| JM RAYBURN
City Councilmember Zachary M. Klein joined Columbus City Council in January 2011 and serves as the chair of the Development and Recreation & Parks committees. Councilmember Klein sat down with Quorum Columbus to talk about public service, development and the LGBTQ community.
ZK: I grew up in Belpre, Ohio. It’s in Washington County, right across the river from Parkersburg, West Virginia. So I’m an Appalachian kid that came to Ohio State and Capital Law school. With the exception of working in Washington, DC and Lima, Ohio for a year a piece, I lived in Columbus the past 13 years. And I love calling Columbus my home.
JM: Who inspired you to pursue your career in public service?
ZK: I’ve always been interested in government and politics. I wanted to find an opportunity where I thought my skill set would serve the job. And that’s where the opportunity came around. I thought that my background and working in Washington and working for Richard Cordray in democratic politics would give me an opportunity to serve the citizens of the City of Columbus.
But I have to give all credit of being my political mentor to Rich Cordray, who is now director of the Consumer Finance Bureau in Washington, DC. I got my start in politics with him. As an attorney and working for Rich, one of the brightest attorneys in the United States, and being able to work for him and under him was just a tremendous opportunity. And to be able to translate that skillset right here to the Columbus City Council.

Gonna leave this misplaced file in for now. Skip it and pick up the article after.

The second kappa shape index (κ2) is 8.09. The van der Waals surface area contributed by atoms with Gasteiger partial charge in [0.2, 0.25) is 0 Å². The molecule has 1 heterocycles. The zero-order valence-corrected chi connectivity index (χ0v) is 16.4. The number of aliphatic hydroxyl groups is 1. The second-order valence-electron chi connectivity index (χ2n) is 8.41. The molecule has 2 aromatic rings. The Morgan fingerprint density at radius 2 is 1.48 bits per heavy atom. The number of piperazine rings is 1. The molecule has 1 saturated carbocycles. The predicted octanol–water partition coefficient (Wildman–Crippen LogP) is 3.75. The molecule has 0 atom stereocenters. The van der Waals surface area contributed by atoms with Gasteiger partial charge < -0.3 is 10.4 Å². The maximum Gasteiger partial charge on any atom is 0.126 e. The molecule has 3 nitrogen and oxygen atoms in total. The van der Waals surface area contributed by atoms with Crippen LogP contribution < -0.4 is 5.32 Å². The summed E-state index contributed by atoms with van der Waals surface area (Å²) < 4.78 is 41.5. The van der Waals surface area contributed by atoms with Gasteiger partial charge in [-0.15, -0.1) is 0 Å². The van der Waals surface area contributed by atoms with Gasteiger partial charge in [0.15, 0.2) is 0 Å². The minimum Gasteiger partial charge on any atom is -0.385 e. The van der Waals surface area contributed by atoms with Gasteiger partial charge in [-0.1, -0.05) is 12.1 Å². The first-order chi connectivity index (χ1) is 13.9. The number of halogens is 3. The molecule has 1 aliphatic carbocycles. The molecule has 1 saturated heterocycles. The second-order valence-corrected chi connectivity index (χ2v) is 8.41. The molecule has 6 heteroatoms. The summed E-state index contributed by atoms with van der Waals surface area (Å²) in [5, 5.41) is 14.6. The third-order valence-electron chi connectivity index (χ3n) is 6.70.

JM: Using 2011 data from the US Census, Gay Census, and the Media Audit, the buying power of the Columbus LGBTQ Community is roughly $7.5 billion. What developments are needed to further protect and empower the LGBTQ community?
ZK: We are getting close to the limits of what we can do as a city. City Council President Andrew Ginther mentioned the Human Rights Campaign Municipal Equality Index ranked Columbus #1, 100 percent across the board. We can’t score any higher. There are certainly things we could do as a state and as a society about recognizing same-sex marriage. If I had the ability, I would stand at the courthouse steps with Mayor Coleman and marry people. But unfortunately our hands are tied because of the state constitution and federal constitution—until the U.S. Supreme Court tells us otherwise.
JM: What is your favorite word?
ZK: Equality! JM: Smart answer!
JM: How can the City of Columbus be more attractive to LGBTQ graduates of local universities and colleges and help retain these persons in the city?
ZK: We have to market ourselves better. Columbus is a great city and it has a lot to offer in terms of a vibrant nightlife, a diverse community, an education base, a science center, a fashion scene, and a deserving respect for the arts, all of which are important factors people consider when searching for a place to live and raise a family.
JM: How does Mayor Zach Klein sound?
ZK: It is my hope that Mayor Michael Coleman stays in office for as long as possible because he has had such a positive impact, not only on the city, but on me as well. He is an individual that has my respect and admiration.